Love your roots, don’t fetishize them. Appropriation is good. Imagine a world where field calls didn’t become the Blues that didn’t become Rock and Roll. What of the cultural streams that became Jazz in all its incarnations. White punk kids in England understood that their music would not have a soul without its Reggae backbeat. And food? Look in your kitchen, subtract all the cultural appropriation and you have one really crappy dinner.

Last Summer, at the last Pickles game I shared the closing innings with two Latinos while we downed hot dogs and microbrewery beers. We discovered that we all came here from Southern California, they escaped poverty in Mexico, my people the same story in the Ozarks.  Still, we easily recognized each other at a ballgame, laughed and told stories with the pop of the catcher’s mitt as our timekeeper.  The cultural cross currents in that little moment are dizzying.

Cultures, entire civilizations, come and go. Revel in your roots while they exist but don’t for a moment think you can stop appropriation any more than you can stop evolution. We live in a place made strong by its blending, borrowing and adapting. Thinking you can change that natural process will just leave you frustrated and ultimately irrelevant.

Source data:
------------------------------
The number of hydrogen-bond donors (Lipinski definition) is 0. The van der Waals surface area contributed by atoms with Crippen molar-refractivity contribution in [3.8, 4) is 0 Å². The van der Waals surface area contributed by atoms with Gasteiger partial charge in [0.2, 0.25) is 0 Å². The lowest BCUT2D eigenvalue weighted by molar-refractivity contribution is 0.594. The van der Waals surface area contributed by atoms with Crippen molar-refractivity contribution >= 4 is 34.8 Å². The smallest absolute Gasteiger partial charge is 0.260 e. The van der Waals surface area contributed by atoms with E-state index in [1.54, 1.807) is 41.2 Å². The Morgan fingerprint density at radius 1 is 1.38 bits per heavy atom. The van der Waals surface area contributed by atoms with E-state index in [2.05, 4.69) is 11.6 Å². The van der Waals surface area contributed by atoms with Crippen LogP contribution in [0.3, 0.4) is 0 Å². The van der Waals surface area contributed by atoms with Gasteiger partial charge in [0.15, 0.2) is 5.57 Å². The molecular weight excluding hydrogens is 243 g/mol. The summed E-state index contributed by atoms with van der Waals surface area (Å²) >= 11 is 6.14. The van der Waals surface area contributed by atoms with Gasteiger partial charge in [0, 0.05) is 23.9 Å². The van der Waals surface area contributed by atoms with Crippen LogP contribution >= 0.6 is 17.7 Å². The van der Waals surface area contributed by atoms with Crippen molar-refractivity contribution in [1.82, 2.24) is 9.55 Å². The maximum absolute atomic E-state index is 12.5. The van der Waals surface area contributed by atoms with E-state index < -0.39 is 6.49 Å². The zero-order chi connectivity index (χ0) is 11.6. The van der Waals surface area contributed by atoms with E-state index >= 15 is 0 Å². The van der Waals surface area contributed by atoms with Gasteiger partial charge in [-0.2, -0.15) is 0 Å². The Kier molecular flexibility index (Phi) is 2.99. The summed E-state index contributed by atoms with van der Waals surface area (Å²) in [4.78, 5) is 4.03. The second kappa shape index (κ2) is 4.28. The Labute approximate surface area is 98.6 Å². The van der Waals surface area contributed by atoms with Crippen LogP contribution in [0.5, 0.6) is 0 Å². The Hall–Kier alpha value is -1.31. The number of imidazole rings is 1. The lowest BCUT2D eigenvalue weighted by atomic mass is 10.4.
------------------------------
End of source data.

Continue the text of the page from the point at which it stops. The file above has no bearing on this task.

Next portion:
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Caught In Our Own Thought Bubbles

Americans are sorting. Regionally and ideologically. It’s natural to seek your tribe…your clan…your kind. But it is dangerous too. Unchallenged thinking is an insidious toxin to personal and societal growth. If I learned anything from 8 years in Portland City Hall, it’s that Portland is an ideological bubble and our political leadership is trapped in an even smaller bubble.

I have always considered myself a political liberal. I have never voted a Democratic Party line but that party aligns with many of my values. Initially, City Hall was more a political place for me than an ideological one. Sure, the lefties ruled, but there were no real litmus tests. Randy Leonard and Sam Adams were transactional politicians. Deal making, the essence of the compromises needed to govern effectively, was the rule.

With the change of faces in City Hall, the politics became more and more left leaning. It is useful to understand that Portland politics is a very small game. I saw the same faces in City Hall over and over, both lobbying us and in council meetings. I used to say that about 200 people, both professional lobbyists and citizen activists, ran Portland. There are traditional business lobbies but in Portland there are a dozen politically potent non-profits for each business interest. We even fund such interests in the form of narrowly drawn, deeply entrenched neighborhood associations.